Defense Counsel Journal

This Internet Thing is Great, Isn't it, Hal? Product Liability in the Next 100 Years

Volume 87, No. 2

July 21, 2020

Product Liability

Rippee_Stephanie_2018_sized Stephanie M. Rippee

Stephanie M. Rippee

Stephanie Rippee is a partner in the Jackson, Mississippi office of Watkins & Eager, PLLC. She has been a member of the IADC since 2009 and is a past Chair of the Product Liability Committee. Stephanie was an awkward teenaged girl, but in her advancing age has learned to embrace her “egghead” self, despite much good-natured ridicule from her husband and three sons. She has achieved the Certified Information Privacy Professional (“CIPP/US”) designation from the International Association of Privacy Professionals (“IAPP”).

I FALL into half of the readers that did not get Bill Anderson’s reference to Hal in his introduction to this issue of the Defense Counsel Journal. I am no spring chicken. I was born in 1966 and have almost 30 years of law practice under my belt. But I was only two when 2001: A Space Odyssey came out, and I have a general aversion to all things science fiction. So, I appreciated Bill’s explanation, as well as his invitation to predict some trends in the direction of product liability litigation in the next one hundred (or maybe twenty) years. I chose data security as the focus of my “predictions.”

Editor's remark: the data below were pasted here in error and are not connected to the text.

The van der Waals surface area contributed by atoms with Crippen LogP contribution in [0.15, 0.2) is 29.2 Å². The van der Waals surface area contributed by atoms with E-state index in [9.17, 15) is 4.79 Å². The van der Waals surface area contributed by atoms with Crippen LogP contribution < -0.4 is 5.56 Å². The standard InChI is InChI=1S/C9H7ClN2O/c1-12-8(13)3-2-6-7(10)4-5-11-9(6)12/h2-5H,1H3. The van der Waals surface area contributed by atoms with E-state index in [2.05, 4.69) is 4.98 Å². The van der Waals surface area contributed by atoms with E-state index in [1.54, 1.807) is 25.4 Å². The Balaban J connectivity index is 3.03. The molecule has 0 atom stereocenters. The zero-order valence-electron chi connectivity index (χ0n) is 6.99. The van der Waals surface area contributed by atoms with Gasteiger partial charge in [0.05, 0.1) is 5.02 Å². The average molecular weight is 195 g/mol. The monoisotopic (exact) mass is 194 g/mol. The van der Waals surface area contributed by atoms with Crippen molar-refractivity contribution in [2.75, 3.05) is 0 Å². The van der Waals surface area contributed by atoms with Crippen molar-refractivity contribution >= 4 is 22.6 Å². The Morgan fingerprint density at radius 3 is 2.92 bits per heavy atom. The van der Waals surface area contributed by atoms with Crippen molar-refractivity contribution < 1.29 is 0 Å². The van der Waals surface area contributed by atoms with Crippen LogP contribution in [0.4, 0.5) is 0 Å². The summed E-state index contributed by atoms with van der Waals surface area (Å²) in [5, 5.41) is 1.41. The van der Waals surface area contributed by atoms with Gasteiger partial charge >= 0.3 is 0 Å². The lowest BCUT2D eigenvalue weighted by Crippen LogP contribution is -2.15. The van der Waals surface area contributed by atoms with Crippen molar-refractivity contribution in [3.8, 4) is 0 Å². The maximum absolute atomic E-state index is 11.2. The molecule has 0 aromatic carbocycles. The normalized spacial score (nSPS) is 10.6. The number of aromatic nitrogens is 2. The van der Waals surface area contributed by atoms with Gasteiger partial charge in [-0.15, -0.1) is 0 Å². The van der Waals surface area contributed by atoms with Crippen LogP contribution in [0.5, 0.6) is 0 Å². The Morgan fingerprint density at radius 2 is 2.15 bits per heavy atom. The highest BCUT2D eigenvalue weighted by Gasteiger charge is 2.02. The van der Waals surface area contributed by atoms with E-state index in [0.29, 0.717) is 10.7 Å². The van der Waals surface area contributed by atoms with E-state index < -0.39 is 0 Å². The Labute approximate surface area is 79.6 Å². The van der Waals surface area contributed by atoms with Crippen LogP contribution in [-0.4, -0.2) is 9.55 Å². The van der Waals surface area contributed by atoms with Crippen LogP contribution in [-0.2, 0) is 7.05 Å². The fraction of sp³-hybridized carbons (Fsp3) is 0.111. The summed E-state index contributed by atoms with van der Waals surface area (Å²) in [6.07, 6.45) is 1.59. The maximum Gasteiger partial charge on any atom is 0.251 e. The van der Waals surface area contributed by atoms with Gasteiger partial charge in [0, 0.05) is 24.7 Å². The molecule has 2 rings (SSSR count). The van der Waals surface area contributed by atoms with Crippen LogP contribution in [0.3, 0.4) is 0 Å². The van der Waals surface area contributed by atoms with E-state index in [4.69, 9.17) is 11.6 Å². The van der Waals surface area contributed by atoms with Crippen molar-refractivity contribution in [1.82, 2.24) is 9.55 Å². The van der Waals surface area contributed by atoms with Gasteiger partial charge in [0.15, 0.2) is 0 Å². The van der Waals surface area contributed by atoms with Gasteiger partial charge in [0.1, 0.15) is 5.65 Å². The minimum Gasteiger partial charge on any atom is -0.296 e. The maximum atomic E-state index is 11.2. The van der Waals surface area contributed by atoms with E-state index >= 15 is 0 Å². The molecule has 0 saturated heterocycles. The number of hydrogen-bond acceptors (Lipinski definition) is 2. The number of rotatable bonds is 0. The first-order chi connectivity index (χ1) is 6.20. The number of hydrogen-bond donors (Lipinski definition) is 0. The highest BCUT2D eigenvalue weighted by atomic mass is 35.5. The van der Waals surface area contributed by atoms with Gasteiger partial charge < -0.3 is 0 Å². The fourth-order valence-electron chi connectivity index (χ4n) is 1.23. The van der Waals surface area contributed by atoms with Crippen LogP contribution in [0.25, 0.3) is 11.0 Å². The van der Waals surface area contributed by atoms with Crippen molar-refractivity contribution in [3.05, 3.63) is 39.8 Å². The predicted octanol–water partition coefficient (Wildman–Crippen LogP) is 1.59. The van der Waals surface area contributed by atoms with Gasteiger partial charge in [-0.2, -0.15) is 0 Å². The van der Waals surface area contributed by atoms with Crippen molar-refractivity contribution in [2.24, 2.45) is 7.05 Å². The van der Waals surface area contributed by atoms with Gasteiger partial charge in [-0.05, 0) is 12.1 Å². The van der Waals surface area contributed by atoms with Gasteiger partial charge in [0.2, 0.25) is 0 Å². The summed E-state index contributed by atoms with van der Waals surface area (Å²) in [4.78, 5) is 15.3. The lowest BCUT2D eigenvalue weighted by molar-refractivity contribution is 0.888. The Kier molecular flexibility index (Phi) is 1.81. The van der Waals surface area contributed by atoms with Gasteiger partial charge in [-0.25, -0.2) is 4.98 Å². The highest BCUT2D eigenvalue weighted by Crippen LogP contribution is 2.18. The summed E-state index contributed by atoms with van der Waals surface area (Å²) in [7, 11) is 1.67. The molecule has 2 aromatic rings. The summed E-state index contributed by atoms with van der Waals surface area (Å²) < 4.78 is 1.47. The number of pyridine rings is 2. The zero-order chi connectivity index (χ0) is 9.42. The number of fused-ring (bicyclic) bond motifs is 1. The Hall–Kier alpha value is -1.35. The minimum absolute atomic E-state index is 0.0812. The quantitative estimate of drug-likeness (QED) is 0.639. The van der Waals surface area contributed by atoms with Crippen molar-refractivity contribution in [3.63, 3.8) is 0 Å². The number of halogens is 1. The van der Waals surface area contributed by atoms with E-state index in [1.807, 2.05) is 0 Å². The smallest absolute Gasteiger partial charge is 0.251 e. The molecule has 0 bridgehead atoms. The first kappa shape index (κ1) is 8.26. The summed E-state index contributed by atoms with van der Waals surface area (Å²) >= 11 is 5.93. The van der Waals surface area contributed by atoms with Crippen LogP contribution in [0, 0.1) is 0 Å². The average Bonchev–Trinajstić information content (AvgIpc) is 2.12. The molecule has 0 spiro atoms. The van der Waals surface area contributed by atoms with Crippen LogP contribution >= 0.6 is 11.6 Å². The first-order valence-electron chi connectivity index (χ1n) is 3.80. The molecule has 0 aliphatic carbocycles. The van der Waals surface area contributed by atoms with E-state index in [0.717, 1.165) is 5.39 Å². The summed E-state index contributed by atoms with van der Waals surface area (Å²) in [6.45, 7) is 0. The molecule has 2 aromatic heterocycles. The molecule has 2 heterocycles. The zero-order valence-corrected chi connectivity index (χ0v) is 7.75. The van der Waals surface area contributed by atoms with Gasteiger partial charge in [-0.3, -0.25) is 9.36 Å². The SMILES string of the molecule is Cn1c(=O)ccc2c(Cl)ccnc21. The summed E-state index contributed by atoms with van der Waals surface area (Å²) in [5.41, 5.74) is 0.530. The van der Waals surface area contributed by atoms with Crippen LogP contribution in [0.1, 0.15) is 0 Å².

I am a math lover, a college accounting major, and briefly considered tax school. Despite these facts, I have done a surprising amount of product liability litigation over the years. I live in Mississippi, which was a notorious litigation hellhole for years before we had a little tort reform. As a young lawyer, I was engulfed by a tidal wave of mass tort product liability litigation that swept through the state, primarily in the area of drugs and medical devices (as opposed to asbestos, tobacco and a few other products that prompted mass tort tidal waves of their own). 

Over the years, however, I have tried to maintain a balance of commercial litigation and product liability litigation in my practice. I have long had an interest in privacy issues which, in the past, normally involved economic losses and came up predominantly in my commercial cases. That appears to be changing.  In the past 5-10 years, data privacy and security issues have exploded. They are impacting many areas of the law, including the world of product liability. The intersection of these two worlds is occurring primarily through what I call “smart products.” I do not think it is rocket science (pun intended, Bill) to predict that issues arising from the use of smart products are going to reshape traditional product liability law and litigation in some ways over the next twenty (or maybe 100) years.